cactus-ui-1-small.jpg

(click on the image to see a larger version)

The difference that can be seen right away with respect to the alpha is that the tabs are not there anymore. This is temporary--let me explain. I have already talked about it on the dev-list, but I thought it was useful to do it here as well.

Apart from the "navigation bar" and more filters (to, say, "see only the messages received in the last week") The new navigation interface includes the back and forward buttons. The buttons get activated when switching any of the parameters (say, going from Messages to Contacts, or changing the sorting, or, again, viewing only messages from last week), letting you navigate quickly between views. The buttons don't keep state between runs (although if it makes sense they could do that eventually), and they maintain state when switching between spaces. Soon, each space will have its own navigation history. Additionally, the tabs will be back, but they will be dynamic. The final result will look very much like a modern browser interface: the back/forward and the view filters define the current view, and you will be able to create multiple tabs dynamically, making it look like "the old spaces" if needed, or maintaining multiple views that you normally use, for example, view all Unread messages, and view all contacts.

The tabs are, IMO, crucial, and as I said they will come back, but improved. The default setting of the tabs will make it look like the spaces alpha, and you'll be able to ignore the navigation features if you want, or use them. The idea would be to move further into the concept of information as something dynamic, "browse-able", in a sense your own personal web of data, rather than the more static view that Folders provide today in other programs.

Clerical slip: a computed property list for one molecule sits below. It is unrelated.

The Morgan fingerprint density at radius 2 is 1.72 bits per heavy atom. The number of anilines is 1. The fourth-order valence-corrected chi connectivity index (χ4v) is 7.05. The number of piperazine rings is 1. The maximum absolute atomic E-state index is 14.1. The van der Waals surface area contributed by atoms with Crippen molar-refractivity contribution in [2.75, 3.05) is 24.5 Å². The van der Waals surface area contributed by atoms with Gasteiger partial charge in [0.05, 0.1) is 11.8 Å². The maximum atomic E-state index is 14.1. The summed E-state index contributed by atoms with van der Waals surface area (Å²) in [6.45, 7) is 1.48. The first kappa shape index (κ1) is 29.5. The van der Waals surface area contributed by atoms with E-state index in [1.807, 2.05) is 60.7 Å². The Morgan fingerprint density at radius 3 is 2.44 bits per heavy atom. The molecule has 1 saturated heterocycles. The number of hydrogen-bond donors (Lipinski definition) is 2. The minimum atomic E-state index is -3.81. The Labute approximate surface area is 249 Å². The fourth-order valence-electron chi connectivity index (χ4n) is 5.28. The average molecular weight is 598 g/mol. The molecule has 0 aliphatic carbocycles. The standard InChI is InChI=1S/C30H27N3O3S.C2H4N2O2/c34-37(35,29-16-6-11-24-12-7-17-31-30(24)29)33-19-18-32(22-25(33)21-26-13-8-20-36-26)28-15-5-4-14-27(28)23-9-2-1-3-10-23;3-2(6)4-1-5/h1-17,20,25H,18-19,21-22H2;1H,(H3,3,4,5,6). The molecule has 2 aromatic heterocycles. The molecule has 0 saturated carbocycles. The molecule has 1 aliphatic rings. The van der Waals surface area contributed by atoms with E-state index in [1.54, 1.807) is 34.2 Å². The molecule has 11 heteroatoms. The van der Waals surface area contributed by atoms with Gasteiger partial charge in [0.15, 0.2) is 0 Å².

As always, comments most welcome!

Categories: clevercactus
Posted by diego on April 28, 2003 at 1:58 PM

tracking SARS

From The New York Times: an excellent article on SARS, and its lessons for how diseases jump species and spread in the modern world. Reminds me of The coming plague.

Categories: science
Posted by diego on April 28, 2003 at 12:38 AM

a long day's journey... into the night

I found this a few days ago... a short article on a professor of history at Virginia Tech that is writing a book on how our perception of what is the night (in terms of how it affects ours activities), and what we do with it has changed over history:

Normally a morning person who thinks best before noon, Ekirch spends a lot of time these days thinking about night, particularly night as experienced by people before the coming of artificial light. "Along with changes in diet, dress, and forms of communication -- all nearly as different as night and day -- variations occurred at night in popular mores, including attitudes toward magic, sexual relations, social authority, and the nocturnal landscape," he says. Nighttime back then was "a rich and complex universe in which persons passed nearly half of their lives -- a shadowy world Ö of blanket fairs, night freaks, and curtain lectures, sun-suckers, moon cursers, and night-kings," Ekirch says.